- National Assembly Speaker Thandi Modise is currently on trial for animal cruelty relating to dead and emaciated animals found on her farm in the North West.
- The man tasked with looking after the animals on the farm, said he left because he had no food and had not been paid.
- Modise's legal representative, advocate Dali Mpofu SC, told the court that it was the caretaker who had abandoned and confined the animals.
The man tasked with looking after National Assembly Speaker Thandi Modise's animals says he left her North West farm because he hadn't been paid and had no food.
This was revealed in the Potchefstroom Regional Court, where Modise is being privately prosecuted for animal cruelty by AfriForum's Private Prosecution Unit on behalf of the National Council of Societies for the Prevention of Cruelty to Animals (NSPCA).
Modise had been charged with six counts of animal cruelty relating to the dozens of animals that died or were emaciated on her farm in the North West in 2014 while still the province's premier.
Testifying on Wednesday, Tebogo Mokaedi said he was contacted by a person named Khoroba to work on a farm belonging to Modise.
When he arrived on the farm, he met the previous caretaker, Shadrack, who had to leave the job to look after his ill son in Zimbabwe.
Mokaedi said that Shadrack showed him the ropes, explaining where all the animals stayed, where the food and medicine were stored and how to feed the animals.
He testified that when he arrived on the farm, there were two bags of feed, one of which had already been opened.
Mokaedi was also allegedly shown a pit where animals should be dumped if they died, he said.
He further testified that when he arrived on the farm, he found the pigs feeding off the carcasses in the sty.
Mokaedi said he also met two women driving a BMW X6 and that one of the women, who was not identified, had given him R200 to buy food and said she would return later in the week with more groceries for his stay on the farm.
She never returned, according to Mokaedi.
When the two bags of feed were finished, Mokaedi said he contacted Khoroba and requested more food for the animals, who were, at that stage, just living off water.
He did, however, try to take the goats and sheep out of their kraals to graze.
Two weeks later, he got a call from Khoroba that the feed would be delivered.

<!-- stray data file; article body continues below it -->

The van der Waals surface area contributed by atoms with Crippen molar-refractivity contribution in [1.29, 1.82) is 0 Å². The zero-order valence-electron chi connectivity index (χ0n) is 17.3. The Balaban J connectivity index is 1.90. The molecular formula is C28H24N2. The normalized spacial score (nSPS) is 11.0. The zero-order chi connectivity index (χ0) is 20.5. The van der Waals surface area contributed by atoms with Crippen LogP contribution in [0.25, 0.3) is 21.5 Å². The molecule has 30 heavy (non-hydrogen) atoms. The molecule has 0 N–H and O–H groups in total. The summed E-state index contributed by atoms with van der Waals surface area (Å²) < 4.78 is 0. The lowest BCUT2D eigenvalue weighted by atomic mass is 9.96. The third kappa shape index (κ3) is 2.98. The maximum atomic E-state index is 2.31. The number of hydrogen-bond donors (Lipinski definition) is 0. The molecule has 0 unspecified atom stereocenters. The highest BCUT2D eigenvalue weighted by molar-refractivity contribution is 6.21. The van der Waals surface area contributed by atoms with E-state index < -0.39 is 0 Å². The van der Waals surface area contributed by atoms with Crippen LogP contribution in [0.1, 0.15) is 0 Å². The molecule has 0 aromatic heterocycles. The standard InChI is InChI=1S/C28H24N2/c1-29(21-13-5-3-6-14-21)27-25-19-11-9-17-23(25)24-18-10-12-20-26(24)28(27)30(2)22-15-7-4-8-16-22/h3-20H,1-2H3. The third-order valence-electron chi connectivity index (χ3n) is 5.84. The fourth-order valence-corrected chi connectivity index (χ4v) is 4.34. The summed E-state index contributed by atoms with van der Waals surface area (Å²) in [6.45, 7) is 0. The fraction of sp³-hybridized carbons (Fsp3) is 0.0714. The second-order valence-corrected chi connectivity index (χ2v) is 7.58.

By then, more than 15 pigs had already died, Mokaedi told the court.
Mokaedi said he could not remember how much feed was delivered, but that the food only lasted a week. By this time, he also had no food left and had not yet been paid.
He called Khoroba again, but did not receive any further help.
After spending around 10 weeks on the farm, he rang Khoroba to let him know that he would be leaving the farm due to hunger. He also said he had tried to contact the woman, who was supposed to bring him groceries and food, but her phone went straight to voicemail.
Mokaedi testified that only one person visited during his time on the farm, who took measurements of the farm and then left. He was otherwise alone on the farm for the duration of his stay.
Who abandoned the animals?
During cross-examination, Modise's advocate, Dali Mpofu, SC, asked Mokaedi if Modise had employed him to work on the farm.
Mokaedi said that while he had not spoken to or met Modise, he was told by Khoroba that he would be working on her farm and that the woman he had met would be paying his salary.
He told the court that he was supposed to earn R30 a day.
Mpofu then accused Mokaedi of being responsible for the animals' demise.
"Mrs Modise is accused of confining or restraining animals on her farm. You have testified that it was you who confined the animals to those places," Mpofu said.
Mokaedi conceded that he kept the animals in their enclosures when he left the farm, but said he called Khoroba to say he was leaving.
"Mrs Modise is also accused of abandoning the animals. But now we know from your story, the person who left the animals to go to Mafikeng was you," Mpofu said.
"Yes, I left the animals because I went home because I was hungry and not receiving any income," Mokaedi retorted.
Mokaedi also testified that he could not remember precisely when he was on the farm or the dates he had contacted Khoroba.
He also said he had not called Khoroba again after he had left the farm.
However, Mpofu put it to him that according to his police statement, taken in 2014, that Mokaedi said he left the farm on 28 June and then called Khoroba on 3 July to ask him about payment.
Mokaedi then made a U-turn, admitting that he had called again to find out when and how he would be paid.
Mpofu also pointed out that Mokaedi told police that there were 850 pigs on the farm, while he testified on Wednesday that there were around 185 pigs that he had counted.
Mokaedi also told police that the woman meant to pay him was called Bokkie, but told the court that he could not remember her name.
"Your evidence is pure fabrication. Nothing can be relied upon. The only thing that the court must accept is that you are the person that left the animals behind," Mpofu said.
During re-examination, AfriForum's private prosecutor, advocate Gerrie Nel asked Mokaedi if he remembered the statement.
Mokaedi conceded that it was his statement, but said it was taken years ago.
The trial is set to continue on Thursday.
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